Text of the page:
Gun Collectors Find Arbitrage Opportunities in "Gun Buyback" Programs

Some residents turn in rare pistols worth much more than what they get in return


When Schuyler Taylor attended a gun buyback program in Seattle last year, he wasn't hoping to turn in an unwanted firearm for a $50 gift card. He was looking to pay cold cash for a rare weapon.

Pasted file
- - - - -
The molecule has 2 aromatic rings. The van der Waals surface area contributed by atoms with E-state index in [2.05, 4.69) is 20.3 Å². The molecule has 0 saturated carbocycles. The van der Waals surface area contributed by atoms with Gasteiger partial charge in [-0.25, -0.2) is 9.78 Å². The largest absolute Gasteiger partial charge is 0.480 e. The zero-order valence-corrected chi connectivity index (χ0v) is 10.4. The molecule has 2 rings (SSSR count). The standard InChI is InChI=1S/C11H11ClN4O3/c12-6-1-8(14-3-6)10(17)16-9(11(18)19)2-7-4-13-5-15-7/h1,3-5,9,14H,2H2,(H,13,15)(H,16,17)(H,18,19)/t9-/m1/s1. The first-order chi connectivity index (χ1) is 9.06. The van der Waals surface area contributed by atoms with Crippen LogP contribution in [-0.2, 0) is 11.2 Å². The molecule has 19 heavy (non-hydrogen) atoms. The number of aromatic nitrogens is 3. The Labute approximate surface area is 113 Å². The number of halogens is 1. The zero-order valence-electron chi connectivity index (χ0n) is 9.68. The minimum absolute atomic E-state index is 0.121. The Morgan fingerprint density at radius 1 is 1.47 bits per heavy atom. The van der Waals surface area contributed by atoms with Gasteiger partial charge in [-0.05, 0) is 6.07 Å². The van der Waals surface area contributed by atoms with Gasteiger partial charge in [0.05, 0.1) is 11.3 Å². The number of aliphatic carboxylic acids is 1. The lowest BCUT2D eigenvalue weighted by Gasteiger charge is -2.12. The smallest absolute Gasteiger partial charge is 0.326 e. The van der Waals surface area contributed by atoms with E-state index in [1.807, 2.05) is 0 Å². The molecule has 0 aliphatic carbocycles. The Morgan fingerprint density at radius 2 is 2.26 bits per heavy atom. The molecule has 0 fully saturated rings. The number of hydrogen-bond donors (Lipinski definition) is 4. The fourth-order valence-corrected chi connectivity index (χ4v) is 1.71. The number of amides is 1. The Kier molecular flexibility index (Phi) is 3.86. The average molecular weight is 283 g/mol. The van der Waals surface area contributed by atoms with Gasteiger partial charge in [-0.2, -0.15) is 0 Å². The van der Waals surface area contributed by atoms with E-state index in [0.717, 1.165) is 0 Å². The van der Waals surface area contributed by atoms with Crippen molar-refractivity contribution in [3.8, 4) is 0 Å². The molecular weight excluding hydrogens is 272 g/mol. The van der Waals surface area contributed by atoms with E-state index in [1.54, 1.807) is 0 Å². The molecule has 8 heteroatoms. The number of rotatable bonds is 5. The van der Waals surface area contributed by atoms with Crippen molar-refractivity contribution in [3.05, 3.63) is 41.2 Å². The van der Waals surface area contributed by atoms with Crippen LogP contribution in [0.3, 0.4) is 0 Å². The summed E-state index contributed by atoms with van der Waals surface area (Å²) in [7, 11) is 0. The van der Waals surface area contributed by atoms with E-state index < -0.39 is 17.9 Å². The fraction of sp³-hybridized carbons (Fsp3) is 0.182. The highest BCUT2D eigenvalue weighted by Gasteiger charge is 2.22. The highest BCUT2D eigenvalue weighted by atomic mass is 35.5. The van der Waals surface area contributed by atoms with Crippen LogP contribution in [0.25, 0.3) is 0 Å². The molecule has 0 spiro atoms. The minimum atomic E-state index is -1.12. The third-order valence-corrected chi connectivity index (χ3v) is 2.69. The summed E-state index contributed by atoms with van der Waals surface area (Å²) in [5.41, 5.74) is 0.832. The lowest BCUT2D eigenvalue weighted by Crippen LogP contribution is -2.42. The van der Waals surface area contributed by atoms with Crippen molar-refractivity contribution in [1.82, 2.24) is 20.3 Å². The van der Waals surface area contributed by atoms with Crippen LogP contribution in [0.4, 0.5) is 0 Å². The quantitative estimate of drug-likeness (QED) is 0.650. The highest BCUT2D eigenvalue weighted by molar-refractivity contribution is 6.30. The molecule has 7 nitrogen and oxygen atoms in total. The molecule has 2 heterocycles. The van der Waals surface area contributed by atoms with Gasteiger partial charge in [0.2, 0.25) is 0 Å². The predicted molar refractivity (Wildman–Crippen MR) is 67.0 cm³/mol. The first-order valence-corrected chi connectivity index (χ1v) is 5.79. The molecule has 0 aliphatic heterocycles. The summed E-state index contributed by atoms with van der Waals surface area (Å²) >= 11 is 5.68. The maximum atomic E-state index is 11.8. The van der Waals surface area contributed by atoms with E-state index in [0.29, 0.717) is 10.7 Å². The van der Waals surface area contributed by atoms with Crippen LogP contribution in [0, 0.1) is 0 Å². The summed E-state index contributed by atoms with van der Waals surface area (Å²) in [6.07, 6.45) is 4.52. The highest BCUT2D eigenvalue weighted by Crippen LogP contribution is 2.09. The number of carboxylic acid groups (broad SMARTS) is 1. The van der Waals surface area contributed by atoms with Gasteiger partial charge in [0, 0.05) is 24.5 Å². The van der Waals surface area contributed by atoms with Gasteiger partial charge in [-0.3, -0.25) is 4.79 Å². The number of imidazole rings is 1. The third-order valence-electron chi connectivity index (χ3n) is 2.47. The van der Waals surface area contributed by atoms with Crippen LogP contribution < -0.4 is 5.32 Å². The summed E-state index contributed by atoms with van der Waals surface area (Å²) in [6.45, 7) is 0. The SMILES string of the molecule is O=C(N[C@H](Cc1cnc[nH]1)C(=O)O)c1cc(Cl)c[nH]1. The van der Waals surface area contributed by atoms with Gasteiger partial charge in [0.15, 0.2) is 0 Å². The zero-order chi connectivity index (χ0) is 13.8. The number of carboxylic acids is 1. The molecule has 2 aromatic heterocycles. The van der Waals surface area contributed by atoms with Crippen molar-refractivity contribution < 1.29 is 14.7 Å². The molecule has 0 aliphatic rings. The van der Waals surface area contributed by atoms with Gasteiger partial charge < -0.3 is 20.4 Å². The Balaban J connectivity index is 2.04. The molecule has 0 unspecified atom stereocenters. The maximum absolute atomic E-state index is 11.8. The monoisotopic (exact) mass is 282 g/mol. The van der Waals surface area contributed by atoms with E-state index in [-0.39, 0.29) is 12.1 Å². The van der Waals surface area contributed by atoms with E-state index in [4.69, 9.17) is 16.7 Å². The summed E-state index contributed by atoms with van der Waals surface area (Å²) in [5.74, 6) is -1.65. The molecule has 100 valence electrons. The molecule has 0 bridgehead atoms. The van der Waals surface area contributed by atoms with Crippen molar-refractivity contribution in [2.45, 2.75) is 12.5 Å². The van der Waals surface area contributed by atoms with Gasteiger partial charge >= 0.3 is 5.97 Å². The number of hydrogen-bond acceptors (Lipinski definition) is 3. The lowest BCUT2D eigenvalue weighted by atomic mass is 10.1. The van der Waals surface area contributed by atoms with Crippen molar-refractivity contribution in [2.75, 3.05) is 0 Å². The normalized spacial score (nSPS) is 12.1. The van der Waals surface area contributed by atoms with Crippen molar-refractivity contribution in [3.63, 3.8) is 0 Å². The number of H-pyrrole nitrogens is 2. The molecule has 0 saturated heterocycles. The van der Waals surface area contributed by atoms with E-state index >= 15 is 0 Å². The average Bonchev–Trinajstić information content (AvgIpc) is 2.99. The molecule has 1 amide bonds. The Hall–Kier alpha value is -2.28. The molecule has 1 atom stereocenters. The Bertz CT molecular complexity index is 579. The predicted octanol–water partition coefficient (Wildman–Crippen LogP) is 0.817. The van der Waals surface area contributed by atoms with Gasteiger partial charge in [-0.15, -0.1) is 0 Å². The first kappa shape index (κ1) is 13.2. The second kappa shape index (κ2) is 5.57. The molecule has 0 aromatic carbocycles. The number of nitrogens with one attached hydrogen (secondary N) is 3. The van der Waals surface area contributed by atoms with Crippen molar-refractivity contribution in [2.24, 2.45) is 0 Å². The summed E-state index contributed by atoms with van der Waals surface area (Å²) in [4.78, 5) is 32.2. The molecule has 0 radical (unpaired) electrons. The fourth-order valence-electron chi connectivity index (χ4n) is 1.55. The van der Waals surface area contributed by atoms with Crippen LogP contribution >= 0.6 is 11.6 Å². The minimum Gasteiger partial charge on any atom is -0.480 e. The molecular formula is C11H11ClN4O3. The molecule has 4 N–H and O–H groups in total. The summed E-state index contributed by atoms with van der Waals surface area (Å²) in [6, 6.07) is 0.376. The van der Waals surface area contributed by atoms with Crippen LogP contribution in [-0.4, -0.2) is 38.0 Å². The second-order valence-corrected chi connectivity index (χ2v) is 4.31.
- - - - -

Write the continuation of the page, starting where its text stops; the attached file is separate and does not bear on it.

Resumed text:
Taylor, a 24-year-old gun enthusiast, is one of a growing number of collectors who has been showing up at the events, where towns, police departments, churches and nonprofits offer money or gift cards for old guns. The events have been held all over the country, credited by some for getting weapons off the streets and ridiculed by others for paying money for rusting junk. But collectors have taken notice that some of the guns, which are typically destroyed, are worth far more than they fetch at buyback events.